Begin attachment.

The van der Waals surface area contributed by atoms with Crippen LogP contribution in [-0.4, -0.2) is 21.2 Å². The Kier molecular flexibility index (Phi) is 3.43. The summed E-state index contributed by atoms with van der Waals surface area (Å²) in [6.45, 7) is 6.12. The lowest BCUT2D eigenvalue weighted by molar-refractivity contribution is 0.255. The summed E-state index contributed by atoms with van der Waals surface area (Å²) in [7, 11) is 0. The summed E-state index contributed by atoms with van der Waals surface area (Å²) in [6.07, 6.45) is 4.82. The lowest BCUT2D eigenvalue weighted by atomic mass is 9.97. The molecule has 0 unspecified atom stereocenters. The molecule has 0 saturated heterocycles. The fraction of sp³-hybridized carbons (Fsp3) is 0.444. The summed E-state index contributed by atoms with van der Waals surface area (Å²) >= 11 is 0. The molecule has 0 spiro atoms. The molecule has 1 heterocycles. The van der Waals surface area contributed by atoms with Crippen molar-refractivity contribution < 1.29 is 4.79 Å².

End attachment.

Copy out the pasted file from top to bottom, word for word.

The van der Waals surface area contributed by atoms with Crippen LogP contribution in [-0.4, -0.2) is 21.2 Å². The Kier molecular flexibility index (Phi) is 3.43. The summed E-state index contributed by atoms with van der Waals surface area (Å²) in [6.45, 7) is 6.12. The lowest BCUT2D eigenvalue weighted by molar-refractivity contribution is 0.255. The summed E-state index contributed by atoms with van der Waals surface area (Å²) in [7, 11) is 0. The summed E-state index contributed by atoms with van der Waals surface area (Å²) in [6.07, 6.45) is 4.82. The lowest BCUT2D eigenvalue weighted by atomic mass is 9.97. The molecule has 0 unspecified atom stereocenters. The molecule has 0 saturated heterocycles. The fraction of sp³-hybridized carbons (Fsp3) is 0.444. The summed E-state index contributed by atoms with van der Waals surface area (Å²) >= 11 is 0. The molecule has 0 spiro atoms. The molecule has 1 heterocycles. The van der Waals surface area contributed by atoms with Crippen molar-refractivity contribution < 1.29 is 4.79 Å².